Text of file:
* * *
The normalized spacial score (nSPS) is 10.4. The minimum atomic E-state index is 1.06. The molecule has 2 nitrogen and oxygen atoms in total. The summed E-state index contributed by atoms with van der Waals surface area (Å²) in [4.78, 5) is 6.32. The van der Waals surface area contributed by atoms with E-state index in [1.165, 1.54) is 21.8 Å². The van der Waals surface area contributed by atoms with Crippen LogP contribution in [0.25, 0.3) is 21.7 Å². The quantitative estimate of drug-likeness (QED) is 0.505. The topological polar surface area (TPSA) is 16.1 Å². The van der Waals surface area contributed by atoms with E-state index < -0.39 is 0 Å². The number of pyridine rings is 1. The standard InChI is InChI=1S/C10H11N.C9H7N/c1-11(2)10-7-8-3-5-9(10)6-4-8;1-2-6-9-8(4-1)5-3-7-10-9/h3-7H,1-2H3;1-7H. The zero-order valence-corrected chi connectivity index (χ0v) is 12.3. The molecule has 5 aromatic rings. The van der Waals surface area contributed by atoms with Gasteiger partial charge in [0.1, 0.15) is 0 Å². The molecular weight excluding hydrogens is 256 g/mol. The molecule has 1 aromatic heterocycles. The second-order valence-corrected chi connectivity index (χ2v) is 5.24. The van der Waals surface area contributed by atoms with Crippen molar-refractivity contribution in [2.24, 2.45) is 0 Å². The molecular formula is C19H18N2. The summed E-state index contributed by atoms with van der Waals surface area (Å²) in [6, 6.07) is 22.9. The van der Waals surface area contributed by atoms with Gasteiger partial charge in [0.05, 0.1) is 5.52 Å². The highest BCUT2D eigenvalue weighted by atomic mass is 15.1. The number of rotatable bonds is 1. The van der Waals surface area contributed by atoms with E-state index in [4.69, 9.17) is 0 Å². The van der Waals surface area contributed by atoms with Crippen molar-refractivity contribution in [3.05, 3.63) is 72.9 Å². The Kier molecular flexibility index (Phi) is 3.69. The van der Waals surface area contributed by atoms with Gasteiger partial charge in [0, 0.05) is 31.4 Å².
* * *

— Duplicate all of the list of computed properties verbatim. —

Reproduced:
The normalized spacial score (nSPS) is 10.4. The minimum atomic E-state index is 1.06. The molecule has 2 nitrogen and oxygen atoms in total. The summed E-state index contributed by atoms with van der Waals surface area (Å²) in [4.78, 5) is 6.32. The van der Waals surface area contributed by atoms with E-state index in [1.165, 1.54) is 21.8 Å². The van der Waals surface area contributed by atoms with Crippen LogP contribution in [0.25, 0.3) is 21.7 Å². The quantitative estimate of drug-likeness (QED) is 0.505. The topological polar surface area (TPSA) is 16.1 Å². The van der Waals surface area contributed by atoms with E-state index < -0.39 is 0 Å². The number of pyridine rings is 1. The standard InChI is InChI=1S/C10H11N.C9H7N/c1-11(2)10-7-8-3-5-9(10)6-4-8;1-2-6-9-8(4-1)5-3-7-10-9/h3-7H,1-2H3;1-7H. The zero-order valence-corrected chi connectivity index (χ0v) is 12.3. The molecule has 5 aromatic rings. The van der Waals surface area contributed by atoms with Gasteiger partial charge in [0.1, 0.15) is 0 Å². The molecular weight excluding hydrogens is 256 g/mol. The molecule has 1 aromatic heterocycles. The second-order valence-corrected chi connectivity index (χ2v) is 5.24. The van der Waals surface area contributed by atoms with Crippen molar-refractivity contribution in [2.24, 2.45) is 0 Å². The molecular formula is C19H18N2. The summed E-state index contributed by atoms with van der Waals surface area (Å²) in [6, 6.07) is 22.9. The van der Waals surface area contributed by atoms with Gasteiger partial charge in [0.05, 0.1) is 5.52 Å². The highest BCUT2D eigenvalue weighted by atomic mass is 15.1. The number of rotatable bonds is 1. The van der Waals surface area contributed by atoms with E-state index in [4.69, 9.17) is 0 Å². The van der Waals surface area contributed by atoms with Crippen molar-refractivity contribution in [3.05, 3.63) is 72.9 Å². The Kier molecular flexibility index (Phi) is 3.69. The van der Waals surface area contributed by atoms with Gasteiger partial charge in [0, 0.05) is 31.4 Å².